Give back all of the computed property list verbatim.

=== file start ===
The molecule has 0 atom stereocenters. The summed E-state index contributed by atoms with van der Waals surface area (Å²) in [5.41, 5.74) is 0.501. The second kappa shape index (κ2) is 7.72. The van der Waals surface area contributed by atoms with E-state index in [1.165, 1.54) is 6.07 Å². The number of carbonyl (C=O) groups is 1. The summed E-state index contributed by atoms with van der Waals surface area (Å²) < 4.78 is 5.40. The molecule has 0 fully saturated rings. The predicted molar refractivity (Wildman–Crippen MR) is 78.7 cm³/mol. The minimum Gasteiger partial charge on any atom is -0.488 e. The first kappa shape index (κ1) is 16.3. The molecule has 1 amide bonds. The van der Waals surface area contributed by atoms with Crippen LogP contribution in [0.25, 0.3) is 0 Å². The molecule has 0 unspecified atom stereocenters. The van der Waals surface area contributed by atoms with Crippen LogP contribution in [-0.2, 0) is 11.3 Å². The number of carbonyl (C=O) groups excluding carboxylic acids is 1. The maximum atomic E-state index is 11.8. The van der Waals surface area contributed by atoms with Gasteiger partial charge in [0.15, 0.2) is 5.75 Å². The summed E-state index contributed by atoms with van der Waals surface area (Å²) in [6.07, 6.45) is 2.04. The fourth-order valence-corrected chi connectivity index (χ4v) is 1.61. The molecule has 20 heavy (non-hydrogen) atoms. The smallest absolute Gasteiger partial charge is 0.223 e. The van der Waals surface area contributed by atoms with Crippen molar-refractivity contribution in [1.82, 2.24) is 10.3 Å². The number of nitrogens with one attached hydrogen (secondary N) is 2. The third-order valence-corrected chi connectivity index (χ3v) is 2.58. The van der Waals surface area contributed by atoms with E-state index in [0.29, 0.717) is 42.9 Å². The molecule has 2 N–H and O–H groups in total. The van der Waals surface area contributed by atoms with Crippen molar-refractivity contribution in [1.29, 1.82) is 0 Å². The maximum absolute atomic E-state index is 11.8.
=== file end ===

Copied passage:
The molecule has 0 atom stereocenters. The summed E-state index contributed by atoms with van der Waals surface area (Å²) in [5.41, 5.74) is 0.501. The second kappa shape index (κ2) is 7.72. The van der Waals surface area contributed by atoms with E-state index in [1.165, 1.54) is 6.07 Å². The number of carbonyl (C=O) groups is 1. The summed E-state index contributed by atoms with van der Waals surface area (Å²) < 4.78 is 5.40. The molecule has 0 fully saturated rings. The predicted molar refractivity (Wildman–Crippen MR) is 78.7 cm³/mol. The minimum Gasteiger partial charge on any atom is -0.488 e. The first kappa shape index (κ1) is 16.3. The molecule has 1 amide bonds. The van der Waals surface area contributed by atoms with Crippen LogP contribution in [0.25, 0.3) is 0 Å². The molecule has 0 unspecified atom stereocenters. The van der Waals surface area contributed by atoms with Crippen LogP contribution in [-0.2, 0) is 11.3 Å². The number of carbonyl (C=O) groups excluding carboxylic acids is 1. The maximum atomic E-state index is 11.8. The van der Waals surface area contributed by atoms with Gasteiger partial charge in [0.15, 0.2) is 5.75 Å². The summed E-state index contributed by atoms with van der Waals surface area (Å²) in [6.07, 6.45) is 2.04. The fourth-order valence-corrected chi connectivity index (χ4v) is 1.61. The molecule has 20 heavy (non-hydrogen) atoms. The smallest absolute Gasteiger partial charge is 0.223 e. The van der Waals surface area contributed by atoms with Crippen molar-refractivity contribution in [1.82, 2.24) is 10.3 Å². The number of nitrogens with one attached hydrogen (secondary N) is 2. The third-order valence-corrected chi connectivity index (χ3v) is 2.58. The van der Waals surface area contributed by atoms with E-state index in [0.29, 0.717) is 42.9 Å². The molecule has 2 N–H and O–H groups in total. The van der Waals surface area contributed by atoms with Crippen molar-refractivity contribution in [1.29, 1.82) is 0 Å². The maximum absolute atomic E-state index is 11.8.